The sistrum was a sacred percussion instrument used in the cult of Hathor. The sistrum consisted of a wooden or metal frame fitted with loose strips of metal and disks which jingled when moved. This noise was thought to attract the attention of the gods. There are two types of sistrum, an iba, was shaped in a simple loop, like a closed horse-shoe with loose cross bars of metal above a Hathor head and a long handle. The seseshet had the shape of a naos temple above a Hathor head, with ornamental loops on the sides. The rattle was inside the box of the naos. They were usually carried by women of high rank.

The exact origin of this symbol is unknown. In many respects it resembles an ankh except that its arms curve down. Its meaning is also reminiscent of the ankh, it is often translated to mean welfare or life. As early as the Third Dynasty we find the tiet being used as decoration when it appears with both the ankh and the djed column, and later with the was scepter. The tiet is associated with Isis and is often called "the knot of Isis" or "the blood of Isis." It seems to be called "the knot of Isis" because it resembles a knot used to secure the garments that the gods wore. The meaning of "the blood of Isis" is more obscured but it was often used as a funerary amulet made of a red stone or glass. In the Late Period the sign was associated with the goddesses Nephthys, Hathor, and Nut as well as with Isis. In all these cases it seems to represent the ideas of resurrection and eternal life.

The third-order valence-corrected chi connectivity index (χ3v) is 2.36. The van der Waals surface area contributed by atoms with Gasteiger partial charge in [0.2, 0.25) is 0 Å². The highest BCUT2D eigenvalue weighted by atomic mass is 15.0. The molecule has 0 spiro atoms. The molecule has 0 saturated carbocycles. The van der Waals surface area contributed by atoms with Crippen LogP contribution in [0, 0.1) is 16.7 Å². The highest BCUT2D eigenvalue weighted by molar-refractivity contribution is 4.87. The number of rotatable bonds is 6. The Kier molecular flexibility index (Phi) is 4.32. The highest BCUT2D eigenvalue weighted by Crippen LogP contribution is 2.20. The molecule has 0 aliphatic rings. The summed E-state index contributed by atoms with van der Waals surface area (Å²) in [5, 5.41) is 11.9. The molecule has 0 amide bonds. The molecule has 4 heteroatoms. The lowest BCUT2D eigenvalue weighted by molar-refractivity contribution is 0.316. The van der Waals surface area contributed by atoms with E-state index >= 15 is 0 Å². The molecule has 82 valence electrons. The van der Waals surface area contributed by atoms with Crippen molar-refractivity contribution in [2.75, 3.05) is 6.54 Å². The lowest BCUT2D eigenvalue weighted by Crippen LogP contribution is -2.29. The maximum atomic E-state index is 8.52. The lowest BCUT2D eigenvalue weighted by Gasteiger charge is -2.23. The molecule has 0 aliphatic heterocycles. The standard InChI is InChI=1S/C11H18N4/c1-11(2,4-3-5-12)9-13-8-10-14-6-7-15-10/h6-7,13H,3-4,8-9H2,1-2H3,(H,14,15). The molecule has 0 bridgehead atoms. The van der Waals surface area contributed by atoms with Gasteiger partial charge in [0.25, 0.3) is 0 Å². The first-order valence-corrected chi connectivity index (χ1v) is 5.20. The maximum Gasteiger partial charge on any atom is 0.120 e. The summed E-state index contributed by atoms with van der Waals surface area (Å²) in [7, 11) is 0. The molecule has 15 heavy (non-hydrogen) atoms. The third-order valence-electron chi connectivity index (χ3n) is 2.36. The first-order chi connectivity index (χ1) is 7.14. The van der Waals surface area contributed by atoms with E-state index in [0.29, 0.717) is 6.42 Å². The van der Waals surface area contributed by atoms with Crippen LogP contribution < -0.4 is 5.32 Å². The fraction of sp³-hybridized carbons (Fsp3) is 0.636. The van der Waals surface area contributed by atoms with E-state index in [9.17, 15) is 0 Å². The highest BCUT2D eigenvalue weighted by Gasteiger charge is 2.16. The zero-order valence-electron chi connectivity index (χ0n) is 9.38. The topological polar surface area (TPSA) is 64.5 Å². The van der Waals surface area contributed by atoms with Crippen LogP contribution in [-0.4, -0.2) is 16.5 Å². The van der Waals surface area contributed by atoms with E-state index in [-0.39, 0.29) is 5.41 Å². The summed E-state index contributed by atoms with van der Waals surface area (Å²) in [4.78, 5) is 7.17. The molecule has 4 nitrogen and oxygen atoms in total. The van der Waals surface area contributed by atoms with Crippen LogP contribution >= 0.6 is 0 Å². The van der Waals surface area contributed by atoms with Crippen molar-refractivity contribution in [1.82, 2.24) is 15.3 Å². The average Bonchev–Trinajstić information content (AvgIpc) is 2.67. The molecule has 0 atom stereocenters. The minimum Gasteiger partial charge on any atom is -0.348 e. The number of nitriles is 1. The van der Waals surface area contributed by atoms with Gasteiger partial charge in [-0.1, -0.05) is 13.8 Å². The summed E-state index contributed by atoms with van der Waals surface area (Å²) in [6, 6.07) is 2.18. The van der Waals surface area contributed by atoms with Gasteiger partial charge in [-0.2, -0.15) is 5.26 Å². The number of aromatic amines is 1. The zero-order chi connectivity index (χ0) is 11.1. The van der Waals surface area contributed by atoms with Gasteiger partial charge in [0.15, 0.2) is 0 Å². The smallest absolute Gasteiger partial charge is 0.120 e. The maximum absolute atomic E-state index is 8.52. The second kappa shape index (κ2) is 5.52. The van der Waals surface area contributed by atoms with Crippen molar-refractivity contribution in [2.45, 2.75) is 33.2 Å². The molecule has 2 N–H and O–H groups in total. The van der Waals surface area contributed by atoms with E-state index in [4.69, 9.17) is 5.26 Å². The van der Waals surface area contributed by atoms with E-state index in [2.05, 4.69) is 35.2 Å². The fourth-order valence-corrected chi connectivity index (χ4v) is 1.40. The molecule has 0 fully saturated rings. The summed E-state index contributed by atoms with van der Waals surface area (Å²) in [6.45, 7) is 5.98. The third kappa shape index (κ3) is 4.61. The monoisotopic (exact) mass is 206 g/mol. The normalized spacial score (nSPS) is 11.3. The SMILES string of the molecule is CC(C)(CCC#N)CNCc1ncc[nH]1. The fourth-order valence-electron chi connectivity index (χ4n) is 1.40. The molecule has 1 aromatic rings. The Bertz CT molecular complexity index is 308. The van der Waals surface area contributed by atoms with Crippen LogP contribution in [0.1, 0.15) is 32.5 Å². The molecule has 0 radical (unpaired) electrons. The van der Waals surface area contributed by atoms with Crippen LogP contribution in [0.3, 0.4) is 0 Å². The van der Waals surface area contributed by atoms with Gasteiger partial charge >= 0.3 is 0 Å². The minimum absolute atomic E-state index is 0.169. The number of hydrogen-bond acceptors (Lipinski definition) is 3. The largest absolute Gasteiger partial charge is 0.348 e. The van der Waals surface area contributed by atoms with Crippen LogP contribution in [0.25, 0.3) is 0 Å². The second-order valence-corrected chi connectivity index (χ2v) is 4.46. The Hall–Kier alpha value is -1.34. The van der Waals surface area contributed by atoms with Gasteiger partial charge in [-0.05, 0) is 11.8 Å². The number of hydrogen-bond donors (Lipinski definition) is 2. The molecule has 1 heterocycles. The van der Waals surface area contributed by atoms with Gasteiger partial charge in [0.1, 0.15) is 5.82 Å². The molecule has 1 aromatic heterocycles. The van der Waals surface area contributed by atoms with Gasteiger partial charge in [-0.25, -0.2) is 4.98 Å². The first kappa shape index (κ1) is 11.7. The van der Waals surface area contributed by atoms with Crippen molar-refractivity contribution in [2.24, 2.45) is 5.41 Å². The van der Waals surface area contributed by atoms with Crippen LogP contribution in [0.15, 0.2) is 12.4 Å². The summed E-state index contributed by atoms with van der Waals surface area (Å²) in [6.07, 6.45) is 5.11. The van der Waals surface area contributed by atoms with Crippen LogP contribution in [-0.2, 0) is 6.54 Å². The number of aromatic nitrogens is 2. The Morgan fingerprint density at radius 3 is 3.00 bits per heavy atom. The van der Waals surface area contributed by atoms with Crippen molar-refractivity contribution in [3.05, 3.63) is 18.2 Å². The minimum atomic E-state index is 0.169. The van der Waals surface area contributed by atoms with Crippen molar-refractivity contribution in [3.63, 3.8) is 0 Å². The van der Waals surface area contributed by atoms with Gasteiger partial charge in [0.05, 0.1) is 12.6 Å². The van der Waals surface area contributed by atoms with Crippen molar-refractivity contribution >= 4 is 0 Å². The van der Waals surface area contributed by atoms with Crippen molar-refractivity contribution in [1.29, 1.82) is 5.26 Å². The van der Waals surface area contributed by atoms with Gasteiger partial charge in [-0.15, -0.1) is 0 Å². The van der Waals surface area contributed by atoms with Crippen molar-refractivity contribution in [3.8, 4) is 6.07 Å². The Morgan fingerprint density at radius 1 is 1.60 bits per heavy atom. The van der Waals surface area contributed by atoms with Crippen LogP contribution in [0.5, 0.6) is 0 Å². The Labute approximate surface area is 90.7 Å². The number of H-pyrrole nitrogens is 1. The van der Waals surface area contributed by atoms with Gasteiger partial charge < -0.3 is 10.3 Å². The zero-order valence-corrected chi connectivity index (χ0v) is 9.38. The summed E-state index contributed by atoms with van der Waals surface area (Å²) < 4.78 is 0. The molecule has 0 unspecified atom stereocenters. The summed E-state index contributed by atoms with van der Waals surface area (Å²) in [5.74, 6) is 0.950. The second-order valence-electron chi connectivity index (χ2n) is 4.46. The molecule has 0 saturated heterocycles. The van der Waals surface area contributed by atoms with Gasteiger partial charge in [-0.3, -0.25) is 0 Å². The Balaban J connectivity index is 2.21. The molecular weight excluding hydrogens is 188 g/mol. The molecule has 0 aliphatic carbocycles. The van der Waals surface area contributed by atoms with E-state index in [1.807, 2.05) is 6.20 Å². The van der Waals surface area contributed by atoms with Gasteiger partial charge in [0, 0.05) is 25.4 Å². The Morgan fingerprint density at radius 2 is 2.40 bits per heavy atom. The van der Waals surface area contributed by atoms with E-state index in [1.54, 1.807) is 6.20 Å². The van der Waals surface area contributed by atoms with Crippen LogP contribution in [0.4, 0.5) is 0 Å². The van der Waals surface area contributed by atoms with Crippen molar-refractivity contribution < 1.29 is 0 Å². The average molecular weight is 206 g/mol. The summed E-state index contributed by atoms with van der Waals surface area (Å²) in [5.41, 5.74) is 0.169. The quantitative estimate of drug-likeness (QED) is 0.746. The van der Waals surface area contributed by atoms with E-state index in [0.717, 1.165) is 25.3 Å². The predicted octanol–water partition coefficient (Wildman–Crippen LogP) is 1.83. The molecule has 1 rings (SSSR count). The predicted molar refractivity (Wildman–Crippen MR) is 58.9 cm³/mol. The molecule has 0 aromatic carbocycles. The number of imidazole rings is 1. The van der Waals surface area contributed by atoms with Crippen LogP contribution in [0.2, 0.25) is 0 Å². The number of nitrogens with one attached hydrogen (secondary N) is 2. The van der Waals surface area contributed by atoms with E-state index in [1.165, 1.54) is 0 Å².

The cobra is an emblem of Lower Egypt. It is associated with the king, and kingdom of Lower Egypt. It is also associated with the sun and with many deities. The cobra represented the "fiery eye of Re", in which two uraei can be seen on either side of a winged solar disk. Starting in Middle Kingdom The uraeus appears as a symbol worn on the crown or headdress of royalty. It is used as a protective symbol, the Egyptians believed that the cobra would spit fire at any approaching enemies.

Literally translated it means "to answer." It is a small mummiform figure placed in tombs to do work in the afterlife on behalf of the deceased. In some tombs of the late New Kingdom whole gangs of ushabti workers were included with different tools for doing different work. A complete collection would consist of 401 Ushabti: one for each day of the year, 365 plus 36 foreman.

This is a symbol of power and dominion. The Was scepter is carried by deities as a sign of their power. It is also seen being carried by kings and later by people of lesser stature in mortuary scenes.

Winged Solar Disk
This is a form that the god Horus Behudety (Horus of Edfu) takes in his battles with Seth. The god Thoth used his magic to turn Horus into a sun-disk with splendid outstretched wings. The goddesses Nekhbet and Uazet in the form of uraeus snakes joined him at his side.